Global Projections Of Primary Liver Cancer To 2030

Patricia VALERY, QIMR Berghofer Medical Research Institute, Australia

1 Population Health, QIMR Berghofer Medical Research Institute, Brisbane, Australia
2 Section of Cancer Surveillance, International Agency for Research on Cancer, Lyon, France
3 Division of Cancer Epidemiology & Genetics, National Cancer Institute, Bethesda, USA

Purpose: To predict the future incidence of primary liver cancer (PLC) for selected countries.
Methods: New cases of PLC (ICD-10 C22) diagnosed in 30 countries worldwide were available from cancer registries via CI5plus for the period 1993-2007. Observed trends were extrapolated from age-period-cohort models (NORDPRED) to estimate the future burden of PLC to 2030 by sex. Age-standardized incidence rates (ASR) per 100,000 person-years were predicted by country and sex.
Results: Among men and women, the vast majority of countries will see an increasing burden over the next 15 years. Among women, about half of the countries will see an increase in ASR. We estimate that, in 2030, there will be 175,077 new cases of PLC among men annually and 94,005 among women in the selected countries. This represents at least a twofold increase in the number of new cases in both sexes compared with 2005, a rise of 108% and 133%, respectively. Some of the most rapid ASR increases among men and women are observed in Brazil (6.5% per annum), USA blacks (3.1%), and Poland (3.4%). Rapid decreases in PLC among men and women are observed in Japan, Singapore, and Slovakia.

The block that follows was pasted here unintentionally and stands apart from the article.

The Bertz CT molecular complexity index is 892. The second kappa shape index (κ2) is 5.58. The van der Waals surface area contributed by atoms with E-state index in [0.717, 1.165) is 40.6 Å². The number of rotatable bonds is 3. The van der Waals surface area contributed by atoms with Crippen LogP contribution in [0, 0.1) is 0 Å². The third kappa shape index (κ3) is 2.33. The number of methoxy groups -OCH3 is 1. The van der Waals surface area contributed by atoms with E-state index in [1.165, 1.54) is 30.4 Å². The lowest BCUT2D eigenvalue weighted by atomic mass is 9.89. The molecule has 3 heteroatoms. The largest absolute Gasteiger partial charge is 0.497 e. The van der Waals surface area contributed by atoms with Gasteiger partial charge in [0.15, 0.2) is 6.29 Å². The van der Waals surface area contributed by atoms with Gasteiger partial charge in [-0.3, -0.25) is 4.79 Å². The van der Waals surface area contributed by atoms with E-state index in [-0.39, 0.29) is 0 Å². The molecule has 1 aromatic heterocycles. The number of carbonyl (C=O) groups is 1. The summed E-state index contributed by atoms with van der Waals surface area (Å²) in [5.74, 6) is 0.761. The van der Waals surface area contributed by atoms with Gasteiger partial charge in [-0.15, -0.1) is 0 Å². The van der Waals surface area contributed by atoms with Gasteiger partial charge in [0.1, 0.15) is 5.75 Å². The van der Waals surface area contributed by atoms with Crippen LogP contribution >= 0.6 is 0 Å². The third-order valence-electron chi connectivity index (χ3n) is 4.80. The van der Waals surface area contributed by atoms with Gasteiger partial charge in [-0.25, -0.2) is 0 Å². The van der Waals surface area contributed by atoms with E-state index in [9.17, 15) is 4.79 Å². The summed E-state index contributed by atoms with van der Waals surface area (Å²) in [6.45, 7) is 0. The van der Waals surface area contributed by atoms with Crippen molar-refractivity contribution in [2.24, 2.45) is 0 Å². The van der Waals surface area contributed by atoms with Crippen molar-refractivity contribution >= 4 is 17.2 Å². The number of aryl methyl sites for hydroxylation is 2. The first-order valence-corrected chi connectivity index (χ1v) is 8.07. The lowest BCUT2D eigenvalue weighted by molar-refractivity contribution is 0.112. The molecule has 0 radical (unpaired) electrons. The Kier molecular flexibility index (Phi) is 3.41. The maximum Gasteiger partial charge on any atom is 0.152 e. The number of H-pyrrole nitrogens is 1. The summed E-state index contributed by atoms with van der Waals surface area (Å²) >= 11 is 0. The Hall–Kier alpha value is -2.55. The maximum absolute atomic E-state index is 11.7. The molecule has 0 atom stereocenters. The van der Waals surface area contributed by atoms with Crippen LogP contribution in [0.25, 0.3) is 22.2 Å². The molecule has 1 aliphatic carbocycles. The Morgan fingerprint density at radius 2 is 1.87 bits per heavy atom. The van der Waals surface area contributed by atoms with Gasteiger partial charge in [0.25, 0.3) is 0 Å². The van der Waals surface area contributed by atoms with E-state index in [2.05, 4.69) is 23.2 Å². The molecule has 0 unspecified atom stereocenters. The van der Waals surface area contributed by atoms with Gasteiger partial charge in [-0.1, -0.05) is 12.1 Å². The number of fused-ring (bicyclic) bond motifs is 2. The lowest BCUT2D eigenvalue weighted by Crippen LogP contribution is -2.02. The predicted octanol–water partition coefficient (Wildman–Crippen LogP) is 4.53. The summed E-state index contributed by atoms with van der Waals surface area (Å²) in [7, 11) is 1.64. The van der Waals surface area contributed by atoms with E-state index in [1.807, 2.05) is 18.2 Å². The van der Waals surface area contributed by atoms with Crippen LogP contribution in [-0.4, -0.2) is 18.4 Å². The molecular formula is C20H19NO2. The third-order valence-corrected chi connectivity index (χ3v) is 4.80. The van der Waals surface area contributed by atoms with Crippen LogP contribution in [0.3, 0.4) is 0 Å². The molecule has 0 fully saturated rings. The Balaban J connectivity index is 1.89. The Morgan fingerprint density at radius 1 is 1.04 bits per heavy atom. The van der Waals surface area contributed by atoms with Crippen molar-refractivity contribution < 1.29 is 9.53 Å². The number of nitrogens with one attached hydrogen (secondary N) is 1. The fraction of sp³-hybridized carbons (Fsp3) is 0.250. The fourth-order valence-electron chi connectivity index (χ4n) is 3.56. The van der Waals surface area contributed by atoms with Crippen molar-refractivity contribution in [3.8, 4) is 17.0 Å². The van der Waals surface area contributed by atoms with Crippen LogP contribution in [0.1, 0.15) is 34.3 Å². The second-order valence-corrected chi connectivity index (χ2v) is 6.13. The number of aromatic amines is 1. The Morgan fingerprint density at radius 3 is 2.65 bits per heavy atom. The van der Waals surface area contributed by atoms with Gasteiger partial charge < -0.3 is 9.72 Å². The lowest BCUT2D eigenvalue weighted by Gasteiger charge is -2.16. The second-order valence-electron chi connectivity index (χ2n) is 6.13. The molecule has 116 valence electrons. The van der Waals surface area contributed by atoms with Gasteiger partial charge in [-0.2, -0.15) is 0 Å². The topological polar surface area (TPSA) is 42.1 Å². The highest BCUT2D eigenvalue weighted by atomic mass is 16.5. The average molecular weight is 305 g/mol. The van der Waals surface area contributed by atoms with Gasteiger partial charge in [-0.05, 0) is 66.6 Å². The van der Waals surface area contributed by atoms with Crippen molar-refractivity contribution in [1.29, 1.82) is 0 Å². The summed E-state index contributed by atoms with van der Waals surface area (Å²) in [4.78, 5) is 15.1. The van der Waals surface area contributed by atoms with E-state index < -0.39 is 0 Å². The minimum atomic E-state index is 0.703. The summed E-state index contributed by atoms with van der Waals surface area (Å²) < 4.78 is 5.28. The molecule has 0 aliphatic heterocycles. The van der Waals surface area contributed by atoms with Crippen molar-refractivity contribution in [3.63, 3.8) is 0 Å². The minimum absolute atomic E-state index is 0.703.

Conclusions: Despite heterogeneity of the predicted rates, the number of PLC cases is set to continue to increase in many countries over the next decades. Regional differences in the prevalence of hepatitis B and hepatitis C (HCV) virus infections, dietary aflatoxin exposure, obesity, and alcohol-related cirrhosis may explain some of the rate variations. Increasing rates in some countries may be partly the consequence of HCV acquired during the 1960-1970s. However, projections could be affected by treatment rates of HCV infection. Public health measures aimed at reducing HCV infection, and hence transmission, are likely to have contributed to the decrease in rates in others (e.g. Japan).
Funding: NHMRC fellowship* 1083090.